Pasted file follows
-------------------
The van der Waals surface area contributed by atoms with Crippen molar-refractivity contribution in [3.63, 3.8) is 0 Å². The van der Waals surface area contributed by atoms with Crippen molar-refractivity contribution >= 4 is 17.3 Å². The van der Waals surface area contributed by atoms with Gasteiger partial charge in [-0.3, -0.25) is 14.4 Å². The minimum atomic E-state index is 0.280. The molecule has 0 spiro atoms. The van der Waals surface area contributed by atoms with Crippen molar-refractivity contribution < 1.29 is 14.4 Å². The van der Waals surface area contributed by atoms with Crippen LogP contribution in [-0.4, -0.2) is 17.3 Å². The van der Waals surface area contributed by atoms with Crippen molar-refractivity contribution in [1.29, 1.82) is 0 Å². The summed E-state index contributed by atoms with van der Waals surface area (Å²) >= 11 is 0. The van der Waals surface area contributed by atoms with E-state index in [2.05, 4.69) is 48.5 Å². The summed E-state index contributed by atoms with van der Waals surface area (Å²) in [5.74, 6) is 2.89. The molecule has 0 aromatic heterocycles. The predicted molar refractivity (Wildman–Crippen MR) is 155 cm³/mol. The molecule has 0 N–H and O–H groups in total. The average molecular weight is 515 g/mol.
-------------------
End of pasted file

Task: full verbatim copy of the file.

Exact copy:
The van der Waals surface area contributed by atoms with Crippen molar-refractivity contribution in [3.63, 3.8) is 0 Å². The van der Waals surface area contributed by atoms with Crippen molar-refractivity contribution >= 4 is 17.3 Å². The van der Waals surface area contributed by atoms with Gasteiger partial charge in [-0.3, -0.25) is 14.4 Å². The minimum atomic E-state index is 0.280. The molecule has 0 spiro atoms. The van der Waals surface area contributed by atoms with Crippen molar-refractivity contribution < 1.29 is 14.4 Å². The van der Waals surface area contributed by atoms with Crippen LogP contribution in [-0.4, -0.2) is 17.3 Å². The van der Waals surface area contributed by atoms with Crippen molar-refractivity contribution in [1.29, 1.82) is 0 Å². The summed E-state index contributed by atoms with van der Waals surface area (Å²) >= 11 is 0. The van der Waals surface area contributed by atoms with E-state index in [2.05, 4.69) is 48.5 Å². The summed E-state index contributed by atoms with van der Waals surface area (Å²) in [5.74, 6) is 2.89. The molecule has 0 aromatic heterocycles. The predicted molar refractivity (Wildman–Crippen MR) is 155 cm³/mol. The molecule has 0 N–H and O–H groups in total. The average molecular weight is 515 g/mol.